MJFF Podcast: Treating Parkinson’s Hallucinations and Delusions

By Michael J. Fox Foundation

This week’s MJFF Podcast features Dr. Rachel Dolhun and explores Parkinson’s disease psychosis, including hallucinations and delusions, and discusses treatments for this symptom.

Parkinson’s disease psychosis can affect up to 40 to 50 percent of people with the disease. It can include hallucinations (seeing things that aren’t there) and delusions (fixed, false beliefs).

To treat this symptom, doctors have used traditional anti-psychotic drugs, but those have presented challenges.

“The problem with [traditional anti-psychotic] medications is that they block the dopamine receptors or they decrease the dopamine, and as people with Parkinson’s disease know pretty well, dopamine is what’s lost in Parkinson’s,” says Rachel Dolhun, MD, vice president of medical communications at MJFF. “So if we’re blocking the dopamine that we’re trying to already replace with our [Parkinson’s] medications, we can potentially worsen the motor symptoms of Parkinson’s disease.”

Earlier this month, the Food and Drug Administration (FDA) approved a drug, called Nuplazid, which was specifically designed to treat Parkinson’s psychosis without interfering with a patient’s dopamine medications.

Hear more from Dr. Dolhun about PD psychosis and Nuplazid through the Third Thursday Webinar from The Michael J Fox Foundation on May 19, 2016 at 12 p.m. ET/9 a.m. PT. Register now.

Source:: MJFF Podcasts

New technique can provide better cell transplants against Parkinson’s disease

Researchers have used a completely new preclinical technique and analysis of tissue from patients to show exactly what happens when certain patients with Parkinson’s disease are restored as a result of nerve cell transplants. They have also identified what makes many of the transplant patients develop serious side effects in the form of involuntary movements. Read more

Source:: Science Daily

PAA and The Birmingham Baron’s Present: Parkinson’s Awareness Day at the Ballpark

Tickets are now on sale for Parkinson’s Awareness Day at the Ballpark. The Parkinson’s Association of Alabama (PAA) is thrilled to partner with the Birmingham Baron’s to bring you this special event on Sunday, May 22 at 3:00 PM. We hope you’ll join us at Regions Field for a great day of baseball featuring our Baron’s against the Montgomery Biscuits along with a few moments of reflection on the contributions of the Birmingham community towards accelerating a cure for Parkinson’s Disease.

Proceeds from tickets purchased through PAA fund critical Parkinson’s Disease research programs at UAB. We offer the following ticket packages:

General Admission – Parkinson’s Awareness Day at the Ballpark

Snack Pack – Parkinson’s Awareness Day at the Ballpark

Both packages include PAA reserved, handicap accessible seating so you’re cheering on the Baron’s next to someone else that has a connection to Parkinson’s Disease. We will have someone throwing out the first pitch as well as in the booth talking about the PAA and PD on the radio broadcast.  Thanks again for your continued support and we look forward to seeing you at the game!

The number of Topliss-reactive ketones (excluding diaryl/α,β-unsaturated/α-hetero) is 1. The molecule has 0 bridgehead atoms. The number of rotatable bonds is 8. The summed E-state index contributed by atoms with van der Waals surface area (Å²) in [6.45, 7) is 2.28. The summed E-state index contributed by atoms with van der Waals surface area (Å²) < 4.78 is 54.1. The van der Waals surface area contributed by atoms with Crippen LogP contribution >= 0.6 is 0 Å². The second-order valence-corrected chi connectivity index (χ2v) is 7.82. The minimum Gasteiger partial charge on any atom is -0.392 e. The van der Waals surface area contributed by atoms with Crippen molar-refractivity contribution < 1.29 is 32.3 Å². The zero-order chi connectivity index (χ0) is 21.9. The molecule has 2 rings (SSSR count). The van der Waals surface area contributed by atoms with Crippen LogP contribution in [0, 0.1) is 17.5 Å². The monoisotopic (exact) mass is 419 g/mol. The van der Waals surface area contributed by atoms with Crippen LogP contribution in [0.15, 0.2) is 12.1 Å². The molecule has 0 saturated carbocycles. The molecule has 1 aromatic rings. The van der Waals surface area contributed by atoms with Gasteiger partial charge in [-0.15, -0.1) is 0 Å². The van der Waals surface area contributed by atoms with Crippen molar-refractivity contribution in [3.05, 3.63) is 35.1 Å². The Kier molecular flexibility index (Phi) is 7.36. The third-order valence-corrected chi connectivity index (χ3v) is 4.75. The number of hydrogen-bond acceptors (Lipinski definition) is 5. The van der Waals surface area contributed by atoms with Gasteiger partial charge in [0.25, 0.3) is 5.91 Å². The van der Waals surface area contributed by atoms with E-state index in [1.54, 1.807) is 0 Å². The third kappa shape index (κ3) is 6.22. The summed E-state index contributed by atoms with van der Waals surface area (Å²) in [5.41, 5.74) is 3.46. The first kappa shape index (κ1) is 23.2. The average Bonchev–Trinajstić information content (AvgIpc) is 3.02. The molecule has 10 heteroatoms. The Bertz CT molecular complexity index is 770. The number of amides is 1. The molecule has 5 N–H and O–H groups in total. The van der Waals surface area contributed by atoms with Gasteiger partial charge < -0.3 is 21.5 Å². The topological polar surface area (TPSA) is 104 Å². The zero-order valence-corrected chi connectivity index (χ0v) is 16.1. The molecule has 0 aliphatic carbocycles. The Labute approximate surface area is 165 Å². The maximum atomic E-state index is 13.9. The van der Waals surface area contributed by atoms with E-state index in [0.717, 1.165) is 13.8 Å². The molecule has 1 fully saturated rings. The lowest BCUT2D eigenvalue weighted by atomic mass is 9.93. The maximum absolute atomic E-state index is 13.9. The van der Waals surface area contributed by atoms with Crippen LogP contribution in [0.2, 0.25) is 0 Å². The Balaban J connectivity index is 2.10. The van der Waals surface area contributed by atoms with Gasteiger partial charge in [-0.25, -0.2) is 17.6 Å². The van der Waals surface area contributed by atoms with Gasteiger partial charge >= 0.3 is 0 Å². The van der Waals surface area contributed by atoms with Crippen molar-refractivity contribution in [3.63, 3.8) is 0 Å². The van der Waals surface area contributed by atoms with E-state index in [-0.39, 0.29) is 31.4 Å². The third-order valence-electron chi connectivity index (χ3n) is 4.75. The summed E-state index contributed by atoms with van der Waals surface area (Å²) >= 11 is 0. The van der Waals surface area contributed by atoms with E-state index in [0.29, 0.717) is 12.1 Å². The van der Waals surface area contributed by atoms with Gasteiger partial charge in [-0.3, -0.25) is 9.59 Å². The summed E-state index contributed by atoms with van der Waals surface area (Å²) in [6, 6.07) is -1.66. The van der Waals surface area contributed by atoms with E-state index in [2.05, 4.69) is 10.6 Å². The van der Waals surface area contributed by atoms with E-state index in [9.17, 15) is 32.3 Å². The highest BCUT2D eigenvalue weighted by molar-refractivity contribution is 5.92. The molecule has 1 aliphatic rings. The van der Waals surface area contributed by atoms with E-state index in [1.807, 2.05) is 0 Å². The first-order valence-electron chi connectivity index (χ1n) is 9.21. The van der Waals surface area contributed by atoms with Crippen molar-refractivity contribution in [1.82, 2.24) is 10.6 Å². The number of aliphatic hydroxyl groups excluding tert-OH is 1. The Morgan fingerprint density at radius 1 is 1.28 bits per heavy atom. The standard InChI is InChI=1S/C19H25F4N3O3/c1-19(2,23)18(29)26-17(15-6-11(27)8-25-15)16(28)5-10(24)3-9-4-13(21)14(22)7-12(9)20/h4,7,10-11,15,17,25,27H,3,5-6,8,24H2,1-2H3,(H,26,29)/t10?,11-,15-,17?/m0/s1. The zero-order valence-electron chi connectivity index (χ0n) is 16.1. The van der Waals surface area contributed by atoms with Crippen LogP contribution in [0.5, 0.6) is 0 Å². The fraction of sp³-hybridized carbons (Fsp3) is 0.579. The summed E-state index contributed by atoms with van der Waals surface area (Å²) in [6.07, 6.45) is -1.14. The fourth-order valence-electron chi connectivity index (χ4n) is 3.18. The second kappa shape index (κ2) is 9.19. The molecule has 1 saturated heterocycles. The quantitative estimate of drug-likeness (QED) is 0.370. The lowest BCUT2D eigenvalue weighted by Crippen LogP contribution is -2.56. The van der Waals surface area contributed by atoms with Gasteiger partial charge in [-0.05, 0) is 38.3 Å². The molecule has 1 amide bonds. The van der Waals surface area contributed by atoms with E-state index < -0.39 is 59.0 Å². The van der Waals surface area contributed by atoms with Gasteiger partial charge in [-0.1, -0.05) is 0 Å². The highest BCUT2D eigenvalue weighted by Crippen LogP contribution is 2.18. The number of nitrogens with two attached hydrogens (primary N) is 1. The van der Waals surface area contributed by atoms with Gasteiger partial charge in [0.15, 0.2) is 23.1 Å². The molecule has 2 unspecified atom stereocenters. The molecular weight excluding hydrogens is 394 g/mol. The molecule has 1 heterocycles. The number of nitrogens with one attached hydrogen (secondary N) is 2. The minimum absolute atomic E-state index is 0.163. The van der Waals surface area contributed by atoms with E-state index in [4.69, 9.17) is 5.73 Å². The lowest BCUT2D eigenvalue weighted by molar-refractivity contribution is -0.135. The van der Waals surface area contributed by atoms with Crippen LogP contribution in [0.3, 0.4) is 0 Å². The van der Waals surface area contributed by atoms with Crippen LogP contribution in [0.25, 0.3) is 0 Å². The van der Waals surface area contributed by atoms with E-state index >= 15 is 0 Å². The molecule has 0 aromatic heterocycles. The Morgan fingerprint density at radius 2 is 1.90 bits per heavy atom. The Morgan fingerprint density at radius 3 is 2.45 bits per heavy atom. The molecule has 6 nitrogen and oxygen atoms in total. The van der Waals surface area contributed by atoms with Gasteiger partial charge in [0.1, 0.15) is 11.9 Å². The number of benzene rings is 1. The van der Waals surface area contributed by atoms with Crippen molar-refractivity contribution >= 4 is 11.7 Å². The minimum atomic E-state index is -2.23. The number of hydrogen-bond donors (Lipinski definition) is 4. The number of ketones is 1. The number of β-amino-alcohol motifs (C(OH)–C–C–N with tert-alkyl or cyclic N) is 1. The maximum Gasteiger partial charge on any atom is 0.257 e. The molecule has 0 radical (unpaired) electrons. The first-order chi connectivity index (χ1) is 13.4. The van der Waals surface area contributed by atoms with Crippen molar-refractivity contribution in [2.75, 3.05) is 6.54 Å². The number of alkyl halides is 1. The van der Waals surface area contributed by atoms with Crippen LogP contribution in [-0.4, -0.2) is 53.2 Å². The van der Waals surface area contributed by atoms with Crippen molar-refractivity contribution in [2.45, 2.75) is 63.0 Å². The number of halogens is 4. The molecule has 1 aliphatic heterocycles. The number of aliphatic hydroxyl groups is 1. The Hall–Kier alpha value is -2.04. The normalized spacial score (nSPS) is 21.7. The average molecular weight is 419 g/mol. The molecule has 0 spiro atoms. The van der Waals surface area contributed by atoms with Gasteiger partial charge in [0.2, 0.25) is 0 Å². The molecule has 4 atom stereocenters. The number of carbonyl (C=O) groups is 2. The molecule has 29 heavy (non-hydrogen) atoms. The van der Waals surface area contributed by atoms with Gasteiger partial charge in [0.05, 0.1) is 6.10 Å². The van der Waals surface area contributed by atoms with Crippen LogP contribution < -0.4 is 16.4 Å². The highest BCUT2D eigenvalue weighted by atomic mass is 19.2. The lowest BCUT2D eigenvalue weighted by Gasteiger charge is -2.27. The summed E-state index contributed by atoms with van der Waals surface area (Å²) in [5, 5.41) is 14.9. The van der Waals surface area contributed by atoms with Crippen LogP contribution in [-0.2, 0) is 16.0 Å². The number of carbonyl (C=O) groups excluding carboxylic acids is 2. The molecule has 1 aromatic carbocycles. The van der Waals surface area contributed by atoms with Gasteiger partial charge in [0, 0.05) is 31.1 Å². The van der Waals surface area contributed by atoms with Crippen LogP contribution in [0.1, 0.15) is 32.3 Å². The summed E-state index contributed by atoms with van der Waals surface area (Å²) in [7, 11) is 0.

FDA Approves Parkinson’s Psychosis Drug

By Maggie McGuire Kuhl

The Food and Drug Administration has approved Nuplazid (the compound pimavanserin) from pharmaceutical company Acadia to treat Parkinson’s psychosis.

Psychosis — which may eventually affect more than half of people with Parkinson’s disease — can appear in a variety of ways, including hallucinations (seeing things that aren’t there) and delusions (holding false, typically paranoid, beliefs).

Read more on Parkinson’s psychosis in the MJFF “Ask the MD” blog.

“Nuplazid represents a major medical advancement for patients with Parkinson’s disease psychosis who suffer from hallucinations and delusions,” said Steve Davis, Acadia’s president and CEO. “We are grateful to the many patients and investigators who participated in Nuplazid’s clinical studies.”

Previously available psychosis medications worked on both the dopamine and serotonin systems. Parkinson’s medications for motor symptoms also work on the dopamine system, and taking antipsychotics blocked the effect of those drugs. So doctors and patients had to make a trade-off to treat either psychosis or motor symptoms.

Nuplazid, the first medication approved specifically for Parkinson’s psychosis, works only on the serotonin system. Clinical trials showed the drug eased psychosis symptoms without worsening motor symptoms.

“Parkinson’s disease psychosis is a debilitating condition that adds a tremendous burden on the lives of patients already contending with motor issues such as slow movement, loss of balance, and muscle rigidity,” said Todd Sherer, PhD, MJFF CEO. “It also places an increased burden on caregivers and can lead to loss of independence and nursing home admittance for patients. A therapy to treat the hallucinations and delusions associated with Parkinson’s disease psychosis without worsening motor symptoms can significantly impact the lives of Parkinson’s patients and their loved ones.”

MJFF did not fund the development of Nuplazid, though the Foundation has granted Acadia for studies into a disease-modifying therapy.

Acadia is committed to helping people with Parkinson’s access this new drug. Talk to your doctor about this therapy and visit www.nuplazid.com or call 844-737-2223 for more information.

Join the Michael J Fox Foundation on May 19 for a webinar on Parkinson’s psychosis and Nuplazid.

Source:: Fox Feed Blog